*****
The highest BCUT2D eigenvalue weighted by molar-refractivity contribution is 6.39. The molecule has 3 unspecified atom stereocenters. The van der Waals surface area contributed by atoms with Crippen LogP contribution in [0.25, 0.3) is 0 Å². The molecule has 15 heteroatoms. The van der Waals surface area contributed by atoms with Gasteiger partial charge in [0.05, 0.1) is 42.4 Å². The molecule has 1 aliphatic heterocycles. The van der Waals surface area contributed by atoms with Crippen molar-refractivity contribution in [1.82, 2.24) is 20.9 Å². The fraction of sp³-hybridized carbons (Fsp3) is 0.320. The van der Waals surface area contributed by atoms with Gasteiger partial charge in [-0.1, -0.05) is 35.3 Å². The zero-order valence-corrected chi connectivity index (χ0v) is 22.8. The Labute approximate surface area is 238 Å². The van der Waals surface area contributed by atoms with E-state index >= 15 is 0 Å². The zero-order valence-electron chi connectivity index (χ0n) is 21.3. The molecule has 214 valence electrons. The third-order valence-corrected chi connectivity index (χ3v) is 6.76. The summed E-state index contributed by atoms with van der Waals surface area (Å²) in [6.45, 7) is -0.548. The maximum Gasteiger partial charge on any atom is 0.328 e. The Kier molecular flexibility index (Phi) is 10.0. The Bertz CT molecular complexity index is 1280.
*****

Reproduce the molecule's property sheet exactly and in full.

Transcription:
The highest BCUT2D eigenvalue weighted by molar-refractivity contribution is 6.39. The molecule has 3 unspecified atom stereocenters. The van der Waals surface area contributed by atoms with Crippen LogP contribution in [0.25, 0.3) is 0 Å². The molecule has 15 heteroatoms. The van der Waals surface area contributed by atoms with Gasteiger partial charge in [0.05, 0.1) is 42.4 Å². The molecule has 1 aliphatic heterocycles. The van der Waals surface area contributed by atoms with Crippen molar-refractivity contribution in [1.82, 2.24) is 20.9 Å². The fraction of sp³-hybridized carbons (Fsp3) is 0.320. The van der Waals surface area contributed by atoms with Gasteiger partial charge in [-0.1, -0.05) is 35.3 Å². The zero-order valence-corrected chi connectivity index (χ0v) is 22.8. The Labute approximate surface area is 238 Å². The van der Waals surface area contributed by atoms with E-state index >= 15 is 0 Å². The zero-order valence-electron chi connectivity index (χ0n) is 21.3. The molecule has 214 valence electrons. The third-order valence-corrected chi connectivity index (χ3v) is 6.76. The summed E-state index contributed by atoms with van der Waals surface area (Å²) in [6.45, 7) is -0.548. The maximum Gasteiger partial charge on any atom is 0.328 e. The Kier molecular flexibility index (Phi) is 10.0. The Bertz CT molecular complexity index is 1280.